HomeQ&A"To help her do something" - where is the direct object ?

"To help her do something" - where is the direct object ?

5
votes

Grammar gurus

This is killing me and I need to understand how verbs like "ayudar" work. Something is weird about them and this is a global problem not just a spanish one.

"I help her do it"

I can break this down in one of 2 ways.

Option1:

  1. Subject "I"
  2. Verb "help"
  3. Direct object "do it"
  4. Indirect object "her".

This means that the action of "help" goes directly to the "doing it" and "the doing it" is considered a noun. This direct object then goes to the indirect object which is "her". This means that "I help her" becomes "Le ayudo" and has nothing to do with leismo.

Or

Option2:

  1. Subject "I"
  2. Verb "help do something"
  3. Direct Object "her"

This means that the action of "help do something" goes directly to "her" making "her" the direct object and there is no indirect object. This means that "I help her" becomes "La ayudo" and any "le" in here would be leismo.

My problem with option1 is that I don't see how "do it" can be considered a direct object. I think of a direct object as a person or a thing but not another action of sorts. However, one could argue that the "help" I'm giving really goes to whatever I'm helping her with and not her directly. It'd also explain "Le ayudo" without leismo.

My problem with option2 is that now I have meshed to actions "help" and "do sth" into one and I'm not sure that can be done. However, it feels natural to assume that "she" is the direct receiver of my "helping". However, now "Le ayudo" would have to be leismo for sure.

To sum it up - Who receives the help ? The thing I'm helping her with or her ? This is important since I need to know if we have a true "le" or a leismo'fied "la".

Please help me break this down.

12157 views
updated ABR 5, 2010
edited by stucky101
posted by stucky101

12 Answers

2
votes

First of all, the use of "le" with ayudar would have to be leísmo. The RAE has "ayudar" as a transitive verb. So in both "ayudarlo a hacer algo" and "ayudarle a hacer algo", we're looking at a verb with a direct object (and no indirect object).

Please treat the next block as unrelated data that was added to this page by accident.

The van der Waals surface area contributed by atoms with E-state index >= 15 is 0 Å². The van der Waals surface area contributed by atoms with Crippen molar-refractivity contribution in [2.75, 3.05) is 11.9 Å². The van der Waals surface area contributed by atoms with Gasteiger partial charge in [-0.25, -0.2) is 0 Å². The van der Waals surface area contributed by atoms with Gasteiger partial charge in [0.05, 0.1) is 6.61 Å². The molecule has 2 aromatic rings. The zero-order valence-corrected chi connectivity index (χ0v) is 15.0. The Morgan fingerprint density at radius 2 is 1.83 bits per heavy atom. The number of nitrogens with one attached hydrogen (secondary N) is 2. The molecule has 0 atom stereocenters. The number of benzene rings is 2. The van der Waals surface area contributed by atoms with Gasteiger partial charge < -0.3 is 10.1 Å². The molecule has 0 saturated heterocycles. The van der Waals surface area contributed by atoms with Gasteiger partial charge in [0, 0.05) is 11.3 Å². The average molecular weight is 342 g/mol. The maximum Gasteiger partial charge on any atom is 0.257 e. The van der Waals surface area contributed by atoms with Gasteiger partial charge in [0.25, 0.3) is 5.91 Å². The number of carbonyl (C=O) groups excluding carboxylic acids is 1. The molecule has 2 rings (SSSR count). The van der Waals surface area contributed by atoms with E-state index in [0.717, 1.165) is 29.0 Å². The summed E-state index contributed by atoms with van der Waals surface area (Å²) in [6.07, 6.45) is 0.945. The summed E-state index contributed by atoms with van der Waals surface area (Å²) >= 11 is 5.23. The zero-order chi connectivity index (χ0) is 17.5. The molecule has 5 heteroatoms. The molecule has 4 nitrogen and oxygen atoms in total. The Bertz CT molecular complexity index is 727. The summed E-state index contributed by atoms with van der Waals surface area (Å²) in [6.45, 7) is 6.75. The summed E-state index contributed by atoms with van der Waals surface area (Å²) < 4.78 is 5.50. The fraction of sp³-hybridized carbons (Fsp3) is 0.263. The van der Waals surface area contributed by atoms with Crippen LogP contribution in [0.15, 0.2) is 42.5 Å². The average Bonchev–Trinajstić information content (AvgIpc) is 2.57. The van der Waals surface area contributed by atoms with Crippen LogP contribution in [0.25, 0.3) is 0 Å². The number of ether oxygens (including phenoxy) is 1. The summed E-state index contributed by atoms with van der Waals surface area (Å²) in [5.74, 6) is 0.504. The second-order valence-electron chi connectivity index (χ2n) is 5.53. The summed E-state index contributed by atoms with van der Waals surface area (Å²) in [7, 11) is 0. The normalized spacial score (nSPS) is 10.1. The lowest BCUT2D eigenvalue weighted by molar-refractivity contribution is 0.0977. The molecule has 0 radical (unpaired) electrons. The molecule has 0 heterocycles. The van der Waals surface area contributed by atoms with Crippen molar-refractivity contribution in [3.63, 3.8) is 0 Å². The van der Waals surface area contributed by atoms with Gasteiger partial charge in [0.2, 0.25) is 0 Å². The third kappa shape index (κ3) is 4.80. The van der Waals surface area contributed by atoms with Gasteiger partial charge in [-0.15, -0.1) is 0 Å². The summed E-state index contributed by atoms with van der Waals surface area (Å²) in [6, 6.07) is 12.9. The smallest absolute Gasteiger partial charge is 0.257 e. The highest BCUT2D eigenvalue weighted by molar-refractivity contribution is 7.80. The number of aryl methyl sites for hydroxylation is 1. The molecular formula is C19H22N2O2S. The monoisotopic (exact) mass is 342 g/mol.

The direct object is the person or thing receiving the help. In "ayudar a hacer algo", the infinitive phrase is not an object, it is a subordinate clause introduced by the complementary preposition "a". It tells us more about the verb: that the help is aimed towards doing a specific thing. Hope that makes sense. The reference page on perífrasis verbales might be good to look at for other verbs that behave similarly.

Edit: It seems to me that "ayudar" is used both transtitively and intransitively. If a the direct object is present, “ayudar” might be translated “to help [something/someone]”, and if not, something more like “to be of help”.

For example:

  1. Ayudó a salir a la joven / La ayudó a salir.

It must be the case that “la joven” is the direct object (were it an indirect object, it would be “Le ayudó…”). “La joven” receives the help (it does not make sense for “salir” to be an object of “ayudar” because it preceded by the preposition “a”: we are helping to leave, not "helping leave"). Thus: He helped the youth to leave. La ayudó a salir: he helped her to leave.

But you also have:

  1. ¿Cómo puedo ayudar?

With no specific direct object, it becomes just a general offer of help. How can I be of help?

  1. Le ayuda a ella / Le ayuda.

Here “ella” is an indirect object, sort of like “he is of help to her”.

That seems to be the most consistent explanation to me. I'd really like to know if that's at all correct!

updated ABR 5, 2010
edited by limes
posted by limes
1
vote

a·yu·dar

tr.

to help, assist, aid

Idiom:

ayudar a

to help to